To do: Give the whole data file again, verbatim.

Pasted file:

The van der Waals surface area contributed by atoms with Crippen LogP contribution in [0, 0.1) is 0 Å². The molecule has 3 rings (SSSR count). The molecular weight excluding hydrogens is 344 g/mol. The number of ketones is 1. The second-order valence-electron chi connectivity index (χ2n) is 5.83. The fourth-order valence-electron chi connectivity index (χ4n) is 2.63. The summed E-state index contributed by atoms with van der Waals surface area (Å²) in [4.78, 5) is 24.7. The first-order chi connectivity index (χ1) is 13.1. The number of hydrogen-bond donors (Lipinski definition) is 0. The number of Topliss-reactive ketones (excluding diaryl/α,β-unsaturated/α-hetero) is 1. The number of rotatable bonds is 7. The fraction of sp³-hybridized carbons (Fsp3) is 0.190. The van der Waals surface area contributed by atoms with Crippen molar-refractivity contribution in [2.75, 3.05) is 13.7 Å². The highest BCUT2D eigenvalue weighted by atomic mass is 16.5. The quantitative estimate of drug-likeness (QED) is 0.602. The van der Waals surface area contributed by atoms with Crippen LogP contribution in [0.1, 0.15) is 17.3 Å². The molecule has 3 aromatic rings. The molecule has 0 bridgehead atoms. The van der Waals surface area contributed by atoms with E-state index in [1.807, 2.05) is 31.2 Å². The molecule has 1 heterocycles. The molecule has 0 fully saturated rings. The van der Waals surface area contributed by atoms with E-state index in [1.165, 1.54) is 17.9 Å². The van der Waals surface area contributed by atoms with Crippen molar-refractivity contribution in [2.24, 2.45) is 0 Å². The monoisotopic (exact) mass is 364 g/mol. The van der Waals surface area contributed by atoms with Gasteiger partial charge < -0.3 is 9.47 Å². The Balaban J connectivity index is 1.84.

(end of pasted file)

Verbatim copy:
The van der Waals surface area contributed by atoms with Crippen LogP contribution in [0, 0.1) is 0 Å². The molecule has 3 rings (SSSR count). The molecular weight excluding hydrogens is 344 g/mol. The number of ketones is 1. The second-order valence-electron chi connectivity index (χ2n) is 5.83. The fourth-order valence-electron chi connectivity index (χ4n) is 2.63. The summed E-state index contributed by atoms with van der Waals surface area (Å²) in [4.78, 5) is 24.7. The first-order chi connectivity index (χ1) is 13.1. The number of hydrogen-bond donors (Lipinski definition) is 0. The number of Topliss-reactive ketones (excluding diaryl/α,β-unsaturated/α-hetero) is 1. The number of rotatable bonds is 7. The fraction of sp³-hybridized carbons (Fsp3) is 0.190. The van der Waals surface area contributed by atoms with Crippen molar-refractivity contribution in [2.75, 3.05) is 13.7 Å². The highest BCUT2D eigenvalue weighted by atomic mass is 16.5. The quantitative estimate of drug-likeness (QED) is 0.602. The van der Waals surface area contributed by atoms with Crippen LogP contribution in [0.1, 0.15) is 17.3 Å². The molecule has 3 aromatic rings. The molecule has 0 bridgehead atoms. The van der Waals surface area contributed by atoms with E-state index in [1.807, 2.05) is 31.2 Å². The molecule has 1 heterocycles. The molecule has 0 fully saturated rings. The van der Waals surface area contributed by atoms with E-state index in [1.165, 1.54) is 17.9 Å². The van der Waals surface area contributed by atoms with Crippen molar-refractivity contribution in [2.24, 2.45) is 0 Å². The monoisotopic (exact) mass is 364 g/mol. The van der Waals surface area contributed by atoms with Gasteiger partial charge < -0.3 is 9.47 Å². The Balaban J connectivity index is 1.84.